Garcia, Jr. v. Tulare County Main Jail et al

Filing 50

ORDER Dismissing Action, with Prejudice, for Failure to Prosecute and Failure to Obey Court Orders signed by Magistrate Judge Barbara A. McAuliffe on 06/06/2018. CASE CLOSED.(Flores, E)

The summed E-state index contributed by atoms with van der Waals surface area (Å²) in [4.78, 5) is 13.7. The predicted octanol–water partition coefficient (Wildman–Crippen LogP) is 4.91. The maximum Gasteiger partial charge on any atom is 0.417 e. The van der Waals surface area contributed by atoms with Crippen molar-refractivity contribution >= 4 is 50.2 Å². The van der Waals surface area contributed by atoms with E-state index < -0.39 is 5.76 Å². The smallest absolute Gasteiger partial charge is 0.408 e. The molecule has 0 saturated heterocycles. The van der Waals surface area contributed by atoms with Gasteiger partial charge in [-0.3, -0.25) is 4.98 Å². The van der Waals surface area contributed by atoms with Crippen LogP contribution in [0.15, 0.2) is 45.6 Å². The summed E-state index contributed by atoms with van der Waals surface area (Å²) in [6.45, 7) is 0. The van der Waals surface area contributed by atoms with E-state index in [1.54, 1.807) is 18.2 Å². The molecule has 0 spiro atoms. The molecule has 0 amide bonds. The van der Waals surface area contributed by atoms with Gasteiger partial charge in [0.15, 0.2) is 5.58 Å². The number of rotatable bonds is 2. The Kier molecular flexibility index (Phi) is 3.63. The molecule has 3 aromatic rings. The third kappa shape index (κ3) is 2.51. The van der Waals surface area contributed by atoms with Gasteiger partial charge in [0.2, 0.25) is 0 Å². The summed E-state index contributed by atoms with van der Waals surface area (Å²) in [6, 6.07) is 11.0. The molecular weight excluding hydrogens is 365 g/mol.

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1 2 3 4 5 6 7 8 UNITED STATES DISTRICT COURT 9 EASTERN DISTRICT OF CALIFORNIA 10 11 OMAR GARCIA, JR., 12 13 14 15 Plaintiff, v. Case No. 1:14-cv-00476-BAM (PC) ORDER DISMISSING ACTION, WITH PREJUDICE, FOR FAILURE TO PROSECUTE AND FAILURE TO OBEY COURT ORDERS TULARE COUNTY MAIN JAIL, et al., (ECF No. 45, 48) Defendants. 16 17 Plaintiff Omar Garcia, Jr. (“Plaintiff”), proceeding pro se and in forma pauperis, initiated 18 this civil rights action pursuant to 42 U.S.C. § 1983 while he was detained at the Bob Wiley 19 Detention Facility in Visalia, California. Plaintiff is now a state prisoner housed at California 20 State Prison, Los Angeles County. This action proceeds on Plaintiff’s first amended complaint 21 against: (1) Defendants O’Rafferty and Kaiois (sued as Kaious) for excessive force in violation of 22 the Fourteenth Amendment, (2) Defendant Onstott for failure to intervene in violation of the 23 Fourteenth Amendment; (3) Defendants O’Rafferty, Kaiois, Flores, Avina, Myers (sued as 24 Meyers) and Ellis for deliberate indifference to serious medical needs in violation of the 25 Fourteenth Amendment; and (4) Defendants O’Rafferty, Kaiois, Flores, Avina, Myers and Ellis 26 for negligence in violation of state law. All parties have consented to the jurisdiction of a United 27 States Magistrate Judge. (ECF Nos. 5, 19.) For the reasons that follow, the Court orders that this 28 action be dismissed, with prejudice. 1 1 I. 2 On August 16, 2017, Defendants filed a motion for summary judgment. Fed. R. Civ. P. Background 3 56. (ECF No. 36.) Plaintiff was provided with notice of the requirements for opposing a motion 4 for summary judgment. Woods v. Carey, 684 F.3d 934 (9th Cir. 2012); Rand v. Rowland, 154 5 F.3d 952, 957 (9th Cir. 1988); Klingele v. Eikenberry, 849 F.2d 409, 411–12 (9th Cir. 1988). 6 (ECF No. 36, pp. 1–3.) Plaintiff filed an opposition on September 11, 2017, (ECF No. 37), and 7 Defendants filed a reply on September 20, 2017, (ECF No. 38). 8 9 As Plaintiff’s opposition failed to comply with Federal Rule of Civil Procedure 56(c)(1)(A) and Local Rule 260(b), and with the consent of Defendants, the Court granted 10 Plaintiff an opportunity to submit additional evidence in support of his opposition. (ECF No. 45.) 11 Plaintiff was directed to submit a supplement to his opposition showing good cause as to why 12 Defendants’ motion for summary judgment should not be granted, within twenty-one (21) days 13 from service of the Court’s order. Plaintiff was warned that failure to respond may result in 14 dismissal of this action or in summary judgment in favor of Defendants. (Id.) 15 On April 20, 2018, Plaintiff filed a motion for a sixty-day extension of time to file a 16 response to the Court’s order. (ECF No. 47.) Plaintiff states that twenty-one days was not 17 sufficient time for him to respond, and that he had not had sufficient access to the law library to 18 research case law. (Id.) The Court found good cause to grant Plaintiff’s motion in part, and 19 ordered Plaintiff to file his response within thirty (30) days. (ECF No. 48.) 20 As of the date of this order, Plaintiff has not filed a supplemental response to Defendants’ 21 motion for summary judgment, a response to the Court’s order to show cause, or otherwise 22 communicated with the Court. 23 II. Discussion 24 Local Rule 110 provides that “[f]ailure . . . of a party to comply with these Rules or with 25 any order of the Court may be grounds for imposition by the Court of any and all sanctions . . . 26 within the inherent power of the Court.” District courts have the inherent power to control their 27 dockets and “[i]n the exercise of that power they may impose sanctions including, where 28 appropriate, . . . dismissal.” Thompson v. Hous. Auth., 782 F.2d 829, 831 (9th Cir. 1986). A 2 1 court may dismiss an action, with prejudice, based on a party’s failure to prosecute an action, 2 failure to obey a court order, or failure to comply with local rules. See, e.g., Ghazali v. Moran, 46 3 F.3d 52, 53–54 (9th Cir. 1995) (dismissal for noncompliance with local rule); Ferdik v. Bonzelet, 4 963 F.2d 1258, 1260–61 (9th Cir. 1992) (dismissal for failure to comply with an order requiring 5 amendment of complaint); Malone v. U.S. Postal Serv., 833 F.2d 128, 130–33 (9th Cir. 1987) 6 (dismissal for failure to comply with court order). 7 In determining whether to dismiss an action, the Court must consider several factors: 8 (1) the public’s interest in expeditions resolution of litigation; (2) the Court’s need to manage its 9 docket; (3) the risk of prejudice to the defendants; (4) the public policy favoring disposition of 10 cases on their merits; and (5) the availability of less drastic sanctions. Henderson v. Duncan, 779 11 F.2d 1421, 1423 (9th Cir. 1986); Carey v. King, 856 F.2d 1439 (9th Cir. 1988). 12 Here, the action has been pending for more than four years, and Plaintiff’s supplemental 13 response or opposition to Defendants’ motion for summary judgment is overdue. Plaintiff is 14 obligated to comply with the Local Rules and was informed by Defendants of the need to oppose 15 a motion for summary judgment. Despite Plaintiff’s duty to comply with all applicable rules and 16 Defendants’ notice, Plaintiff did not file a proper opposition. Plaintiff was provided with an 17 opportunity to show cause why this action should not be dismissed, and after being granted an 18 extension of time to respond, remained incommunicative. The Court cannot effectively manage 19 its docket if a party ceases litigating the case. Thus, both the first and second factors weigh in 20 favor of dismissal of this action. 21 The third factor, risk of prejudice to defendant, also weighs in favor of dismissal, because 22 a presumption of injury arises from the occurrence of unreasonable delay in prosecuting an 23 action. Anderson v. Air W., 542 F.2d 522, 524 (9th Cir. 1976). Because public policy favors 24 disposition on the merits, the fourth factor usually weighs against dismissal. Pagtalunan v. 25 Galaza, 291 F.3d 639, 643 (9th Cir. 2002). However, “this factor lends little support to a party 26 whose responsibility is to move a case toward disposition on the merits but whose conduct 27 impedes progress in that direction,” which is the case here. In re Phenylpropanolamine (PPA) 28 Prods. Liab. Litig., 460 F.3d 1217, 1228 (9th Cir. 2006). 3 Finally, the Court’s warning to a party that failure to obey the Court’s order will result in 1 2 dismissal satisfies the “considerations of the alternatives requirement.” Ferdik, 963 F.2d at 1262; 3 Malone, 833 at 132–33; Henderson, 779 F.2d at 1424. The Court’s March 30, 2018 order to 4 show cause expressly warned Plaintiff that the failure to respond to that order would result in 5 dismissal of this action or in summary judgment in favor of Defendants. (ECF No. 45, p. 4.) 6 Thus, Plaintiff had adequate warning that dismissal of this action could result from his 7 noncompliance. At this stage in the proceedings there is little available to the Court which would 8 constitute a satisfactory lesser sanction while protecting the Court from further unnecessary 9 expenditure of its scarce resources. Plaintiff is proceeding in forma pauperis in this action, 10 making monetary sanctions of little use, and the preclusion of evidence or witnesses is likely to 11 have no effect given that Plaintiff has ceased litigating this case. 12 In summary, Plaintiff is no longer prosecuting this action, and the Court cannot afford to 13 expend resources resolving unopposed dispositive motions in a case which Plaintiff is no longer 14 prosecuting. 15 III. Conclusion and Order 16 Accordingly, the Court finds that dismissal is the appropriate sanction and this action is 17 HEREBY DISMISSED, with prejudice, for failure to prosecute and for failure to obey a court 18 order. 19 20 21 IT IS SO ORDERED. Dated: /s/ Barbara June 6, 2018 A. McAuliffe _ UNITED STATES MAGISTRATE JUDGE 22 23 24 25 26 27 28 4